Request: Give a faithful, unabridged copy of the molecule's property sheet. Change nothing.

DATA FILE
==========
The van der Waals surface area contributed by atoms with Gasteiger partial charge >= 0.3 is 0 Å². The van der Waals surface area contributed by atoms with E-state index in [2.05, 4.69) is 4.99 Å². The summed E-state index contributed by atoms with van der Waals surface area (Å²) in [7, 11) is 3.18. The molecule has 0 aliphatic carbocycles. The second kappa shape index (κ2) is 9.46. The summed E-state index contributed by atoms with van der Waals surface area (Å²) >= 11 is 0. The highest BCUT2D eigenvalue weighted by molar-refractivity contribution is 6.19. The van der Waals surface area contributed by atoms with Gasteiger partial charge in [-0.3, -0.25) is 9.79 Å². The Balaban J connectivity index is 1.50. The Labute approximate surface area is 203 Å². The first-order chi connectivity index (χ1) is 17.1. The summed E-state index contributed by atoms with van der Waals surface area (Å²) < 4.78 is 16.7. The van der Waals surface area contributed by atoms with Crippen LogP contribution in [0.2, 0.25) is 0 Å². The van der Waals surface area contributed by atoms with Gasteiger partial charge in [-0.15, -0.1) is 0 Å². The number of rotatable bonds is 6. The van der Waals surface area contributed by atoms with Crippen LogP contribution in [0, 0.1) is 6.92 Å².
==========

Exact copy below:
The van der Waals surface area contributed by atoms with Gasteiger partial charge >= 0.3 is 0 Å². The van der Waals surface area contributed by atoms with E-state index in [2.05, 4.69) is 4.99 Å². The summed E-state index contributed by atoms with van der Waals surface area (Å²) in [7, 11) is 3.18. The molecule has 0 aliphatic carbocycles. The second kappa shape index (κ2) is 9.46. The summed E-state index contributed by atoms with van der Waals surface area (Å²) >= 11 is 0. The highest BCUT2D eigenvalue weighted by molar-refractivity contribution is 6.19. The van der Waals surface area contributed by atoms with Gasteiger partial charge in [-0.3, -0.25) is 9.79 Å². The Balaban J connectivity index is 1.50. The Labute approximate surface area is 203 Å². The first-order chi connectivity index (χ1) is 17.1. The summed E-state index contributed by atoms with van der Waals surface area (Å²) < 4.78 is 16.7. The van der Waals surface area contributed by atoms with Crippen LogP contribution in [0.2, 0.25) is 0 Å². The van der Waals surface area contributed by atoms with Gasteiger partial charge in [-0.15, -0.1) is 0 Å². The number of rotatable bonds is 6. The van der Waals surface area contributed by atoms with Crippen LogP contribution in [0, 0.1) is 6.92 Å².